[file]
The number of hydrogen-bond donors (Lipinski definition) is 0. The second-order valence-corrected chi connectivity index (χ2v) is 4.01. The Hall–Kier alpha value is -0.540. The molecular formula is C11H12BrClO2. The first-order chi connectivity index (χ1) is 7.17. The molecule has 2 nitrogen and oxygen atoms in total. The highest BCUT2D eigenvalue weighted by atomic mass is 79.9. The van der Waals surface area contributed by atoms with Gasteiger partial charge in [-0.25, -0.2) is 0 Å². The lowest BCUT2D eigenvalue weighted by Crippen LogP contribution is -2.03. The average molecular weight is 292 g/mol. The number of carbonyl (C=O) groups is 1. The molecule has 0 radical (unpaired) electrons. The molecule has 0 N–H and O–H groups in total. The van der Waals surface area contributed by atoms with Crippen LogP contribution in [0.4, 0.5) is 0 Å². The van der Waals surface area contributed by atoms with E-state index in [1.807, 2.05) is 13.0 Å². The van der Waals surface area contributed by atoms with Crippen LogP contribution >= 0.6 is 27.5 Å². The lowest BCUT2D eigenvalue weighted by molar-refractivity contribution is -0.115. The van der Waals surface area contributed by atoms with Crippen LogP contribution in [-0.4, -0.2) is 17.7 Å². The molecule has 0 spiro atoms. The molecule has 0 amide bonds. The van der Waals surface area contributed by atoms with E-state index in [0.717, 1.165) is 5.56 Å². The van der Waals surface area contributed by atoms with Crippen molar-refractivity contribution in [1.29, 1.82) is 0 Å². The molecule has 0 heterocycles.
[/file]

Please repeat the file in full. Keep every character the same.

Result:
The number of hydrogen-bond donors (Lipinski definition) is 0. The second-order valence-corrected chi connectivity index (χ2v) is 4.01. The Hall–Kier alpha value is -0.540. The molecular formula is C11H12BrClO2. The first-order chi connectivity index (χ1) is 7.17. The molecule has 2 nitrogen and oxygen atoms in total. The highest BCUT2D eigenvalue weighted by atomic mass is 79.9. The van der Waals surface area contributed by atoms with Gasteiger partial charge in [-0.25, -0.2) is 0 Å². The lowest BCUT2D eigenvalue weighted by Crippen LogP contribution is -2.03. The average molecular weight is 292 g/mol. The number of carbonyl (C=O) groups is 1. The molecule has 0 radical (unpaired) electrons. The molecule has 0 N–H and O–H groups in total. The van der Waals surface area contributed by atoms with Crippen LogP contribution in [0.4, 0.5) is 0 Å². The van der Waals surface area contributed by atoms with E-state index in [1.807, 2.05) is 13.0 Å². The van der Waals surface area contributed by atoms with Crippen LogP contribution >= 0.6 is 27.5 Å². The lowest BCUT2D eigenvalue weighted by molar-refractivity contribution is -0.115. The van der Waals surface area contributed by atoms with Crippen LogP contribution in [-0.4, -0.2) is 17.7 Å². The molecule has 0 spiro atoms. The molecule has 0 amide bonds. The van der Waals surface area contributed by atoms with E-state index in [0.717, 1.165) is 5.56 Å². The van der Waals surface area contributed by atoms with Crippen molar-refractivity contribution in [1.29, 1.82) is 0 Å². The molecule has 0 heterocycles.